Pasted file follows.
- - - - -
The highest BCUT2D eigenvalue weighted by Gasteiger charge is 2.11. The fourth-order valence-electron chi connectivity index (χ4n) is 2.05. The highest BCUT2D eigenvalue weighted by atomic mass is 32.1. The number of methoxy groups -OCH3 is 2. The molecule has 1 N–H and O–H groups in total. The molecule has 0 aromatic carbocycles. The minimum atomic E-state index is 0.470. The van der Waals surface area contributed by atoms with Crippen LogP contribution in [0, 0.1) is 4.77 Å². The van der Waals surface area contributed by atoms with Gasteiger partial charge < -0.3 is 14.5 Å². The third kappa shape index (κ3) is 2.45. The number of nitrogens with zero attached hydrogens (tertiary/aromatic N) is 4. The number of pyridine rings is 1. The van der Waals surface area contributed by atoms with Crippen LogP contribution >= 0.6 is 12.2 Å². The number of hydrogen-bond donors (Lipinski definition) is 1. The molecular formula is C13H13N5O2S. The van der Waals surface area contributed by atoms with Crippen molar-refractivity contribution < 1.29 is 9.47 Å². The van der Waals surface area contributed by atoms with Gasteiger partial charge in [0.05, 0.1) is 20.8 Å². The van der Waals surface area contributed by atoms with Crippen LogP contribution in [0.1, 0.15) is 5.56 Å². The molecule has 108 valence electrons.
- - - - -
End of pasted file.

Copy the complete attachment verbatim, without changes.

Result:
The highest BCUT2D eigenvalue weighted by Gasteiger charge is 2.11. The fourth-order valence-electron chi connectivity index (χ4n) is 2.05. The highest BCUT2D eigenvalue weighted by atomic mass is 32.1. The number of methoxy groups -OCH3 is 2. The molecule has 1 N–H and O–H groups in total. The molecule has 0 aromatic carbocycles. The minimum atomic E-state index is 0.470. The van der Waals surface area contributed by atoms with Crippen LogP contribution in [0, 0.1) is 4.77 Å². The van der Waals surface area contributed by atoms with Gasteiger partial charge < -0.3 is 14.5 Å². The third kappa shape index (κ3) is 2.45. The number of nitrogens with zero attached hydrogens (tertiary/aromatic N) is 4. The number of pyridine rings is 1. The van der Waals surface area contributed by atoms with Crippen LogP contribution >= 0.6 is 12.2 Å². The number of hydrogen-bond donors (Lipinski definition) is 1. The molecular formula is C13H13N5O2S. The van der Waals surface area contributed by atoms with Crippen molar-refractivity contribution < 1.29 is 9.47 Å². The van der Waals surface area contributed by atoms with Gasteiger partial charge in [0.05, 0.1) is 20.8 Å². The van der Waals surface area contributed by atoms with Crippen LogP contribution in [0.1, 0.15) is 5.56 Å². The molecule has 108 valence electrons.